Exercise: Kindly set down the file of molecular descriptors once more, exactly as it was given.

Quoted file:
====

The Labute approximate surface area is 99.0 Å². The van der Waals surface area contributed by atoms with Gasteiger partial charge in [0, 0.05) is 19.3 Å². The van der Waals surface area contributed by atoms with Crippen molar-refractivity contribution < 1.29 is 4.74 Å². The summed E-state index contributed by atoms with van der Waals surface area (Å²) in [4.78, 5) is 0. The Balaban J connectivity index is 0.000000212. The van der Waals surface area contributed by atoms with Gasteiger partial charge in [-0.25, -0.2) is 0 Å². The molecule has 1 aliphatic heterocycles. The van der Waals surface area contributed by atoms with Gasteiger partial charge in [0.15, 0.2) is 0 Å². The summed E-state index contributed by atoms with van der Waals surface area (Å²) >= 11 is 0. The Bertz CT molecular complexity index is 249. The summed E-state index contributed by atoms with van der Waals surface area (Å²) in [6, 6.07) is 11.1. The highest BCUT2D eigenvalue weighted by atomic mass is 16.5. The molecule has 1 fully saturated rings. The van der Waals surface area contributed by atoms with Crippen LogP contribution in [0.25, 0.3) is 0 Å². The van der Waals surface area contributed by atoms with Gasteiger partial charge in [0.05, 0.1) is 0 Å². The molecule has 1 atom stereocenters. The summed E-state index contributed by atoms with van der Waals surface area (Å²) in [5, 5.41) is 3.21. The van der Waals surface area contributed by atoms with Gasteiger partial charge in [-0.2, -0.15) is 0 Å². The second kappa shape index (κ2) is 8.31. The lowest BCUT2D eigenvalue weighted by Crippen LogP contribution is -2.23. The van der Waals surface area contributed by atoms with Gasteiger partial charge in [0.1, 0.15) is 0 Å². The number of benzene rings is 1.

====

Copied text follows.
The Labute approximate surface area is 99.0 Å². The van der Waals surface area contributed by atoms with Gasteiger partial charge in [0, 0.05) is 19.3 Å². The van der Waals surface area contributed by atoms with Crippen molar-refractivity contribution < 1.29 is 4.74 Å². The summed E-state index contributed by atoms with van der Waals surface area (Å²) in [4.78, 5) is 0. The Balaban J connectivity index is 0.000000212. The van der Waals surface area contributed by atoms with Gasteiger partial charge in [-0.25, -0.2) is 0 Å². The molecule has 1 aliphatic heterocycles. The van der Waals surface area contributed by atoms with Gasteiger partial charge in [0.15, 0.2) is 0 Å². The summed E-state index contributed by atoms with van der Waals surface area (Å²) >= 11 is 0. The Bertz CT molecular complexity index is 249. The summed E-state index contributed by atoms with van der Waals surface area (Å²) in [6, 6.07) is 11.1. The highest BCUT2D eigenvalue weighted by atomic mass is 16.5. The molecule has 1 fully saturated rings. The van der Waals surface area contributed by atoms with Crippen LogP contribution in [0.25, 0.3) is 0 Å². The van der Waals surface area contributed by atoms with Gasteiger partial charge in [0.05, 0.1) is 0 Å². The molecule has 1 atom stereocenters. The summed E-state index contributed by atoms with van der Waals surface area (Å²) in [5, 5.41) is 3.21. The van der Waals surface area contributed by atoms with Gasteiger partial charge in [-0.2, -0.15) is 0 Å². The second kappa shape index (κ2) is 8.31. The lowest BCUT2D eigenvalue weighted by Crippen LogP contribution is -2.23. The van der Waals surface area contributed by atoms with Gasteiger partial charge in [0.1, 0.15) is 0 Å². The number of benzene rings is 1.